However, this strategy almost killed Honda. The Hondas were not built to deal with the riding style of Americans and had to be air-freighted back to Japan in order to be fixed. Although the plan was obviously not working, it persisted with its strategy.

Although Honda was focusing on selling its larger bikes to Americans, a few smaller, Super Cub bikes were also sent to America. These small bikes began to be used by the Honda employees in Los Angeles to run errands for the company because their budget got tighter and tighter.

One Saturday, a Honda team member took his Super Cub into the hills to ride in the dirt.

He really enjoyed it and could work out his frustrations at work out in the hills. He then invited some of his colleagues to join him, and when others saw them having so much fun, they asked where they too could buy these “dirt bikes.” Although the Super Cubs were not for sale in America, one by one they convinced the Honda team to order them from Japan.

Soon, Sears asked Honda if they could sell the Super Cub through their catalog. Honda’s team was cold to the idea and wanted to stick to selling big bikes – a strategy that was still not working. Soon, however, they realized that the Super Cub sales were the only thing keeping the American business alive.

It was clear that a better opportunity had emerged. The Super Cubs were priced at a quarter of the cost of a Harley and were sold to an entirely new group of customers, “off-road bikers.” Honda became wildly successful and developed a strategy to sell the bikes through power-equipment and sporting goods stores instead of traditional motorcycle dealers.

The Honda story illustrates the implementation of an emergent strategy, which soon became the deliberate strategy for Honda.

However, this strategy is constantly evolving, creating the opportunity for continuous improvement. Often times in life, we think it is necessary to have a strict strategy and divert from it only if things go horribly wrong, when really such a strategy only makes sense in certain circumstances.

However, it is easy to say “be open to opportunities as they emerge”, but it is much harder to know which strategies to pursue. There is a tool that can help test whether a deliberate strategy, or an emergent one, will be a fruitful approach.

It works by forcing you to articulate what assumptions need to prove true in order for the strategy to succeed. The test is asking yourself: What has to prove true for this to work?

Companies, and people, often make decisions based on what initial projections suggest will happen, but then they never actually test whether those initial projections are accurate. Companies end up adjusting predictions and assumptions to fit what is actually happening instead of making and testing thoughtful choices before they get too far. This faulty planning led to the poor success of Disneyland Paris, and has been the downfall of many other projects at companies around the world.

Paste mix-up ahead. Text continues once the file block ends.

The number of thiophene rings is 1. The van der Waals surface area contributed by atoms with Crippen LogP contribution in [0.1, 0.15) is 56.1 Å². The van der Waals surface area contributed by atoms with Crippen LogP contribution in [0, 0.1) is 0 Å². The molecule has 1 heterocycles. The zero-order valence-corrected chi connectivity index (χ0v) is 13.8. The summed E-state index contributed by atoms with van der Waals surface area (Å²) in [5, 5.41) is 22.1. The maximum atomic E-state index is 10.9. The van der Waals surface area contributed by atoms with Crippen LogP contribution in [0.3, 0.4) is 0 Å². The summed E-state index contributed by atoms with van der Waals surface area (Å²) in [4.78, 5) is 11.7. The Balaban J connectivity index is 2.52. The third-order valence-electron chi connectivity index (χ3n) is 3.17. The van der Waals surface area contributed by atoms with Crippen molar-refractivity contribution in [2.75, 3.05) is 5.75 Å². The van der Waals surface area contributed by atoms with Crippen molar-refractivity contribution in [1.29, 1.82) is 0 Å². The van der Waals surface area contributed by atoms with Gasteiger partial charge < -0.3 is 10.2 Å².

A better way to plan for a new strategy or project is to acknowledge that initial estimates are very rough – since everyone knows that numbers have to look good for management to green-light any project.

Ask the project members to compile a list of all the assumptions made in the initial projections and ask them: “Which of these assumptions need to prove true in order for us to realistically expect that these numbers will materialize?” At the top of the list should be the assumptions that are most important and least certain.

After all the underlying assumptions are understood, try and find ways to perform cost- effective tests on the validity of the most important assumptions. Once you know whether the initial assumptions are likely to prove true, you can make a much better decisions about whether to continue with the project or not.

If the right questions are asked, the answers are generally easy to get.

This strategy should be used in choosing a career path, as well. Simply ask yourself, “What assumptions have to prove true in order for me to be successful in this assignment?” Also, ask yourself what assumptions must prove true for you to be happy in the choice you are contemplating. Be realistic about the path ahead.

You can talk about having a strategy for your life, understanding motivations, and balancing aspirations with unanticipated opportunities, but this means nothing if you do not align your strategy with your life.

Ultimately, how you allocate your resources is where the rubber meets the road. Real strategy is created through everyday decisions about how we use our resources. If you want to know whether you are headed in the right direction, watch where your resources flow.

One way to frame the investments we make in the strategy of our life is: we have resources – personal time, energy, talent, wealth – and we use them to try and grow several businesses in our personal lives. These include having a rewarding relationship with our spouse or significant other, contributing to church or community, raising children, and so on.

Unless managed mindfully, personal resource allocation will be decided by the “default” criteria that is essentially wired into your heart and mind. Your resources are not deployed in a single moment or when you review your calendar for the week ahead; it is a continuous process.

The danger for high-achieving people is that they will unconsciously allocate their resources to activities that yield the most immediate, tangible accomplishments.

Unfortunately, this is often their careers, and causes family and friends to be put on hold in order to direct their precious energy into launching the next product, or getting the next promotion. Family members are unwittingly overlooked because investments in relationships do not offer the same immediate sense of achievement that a fast-track career does.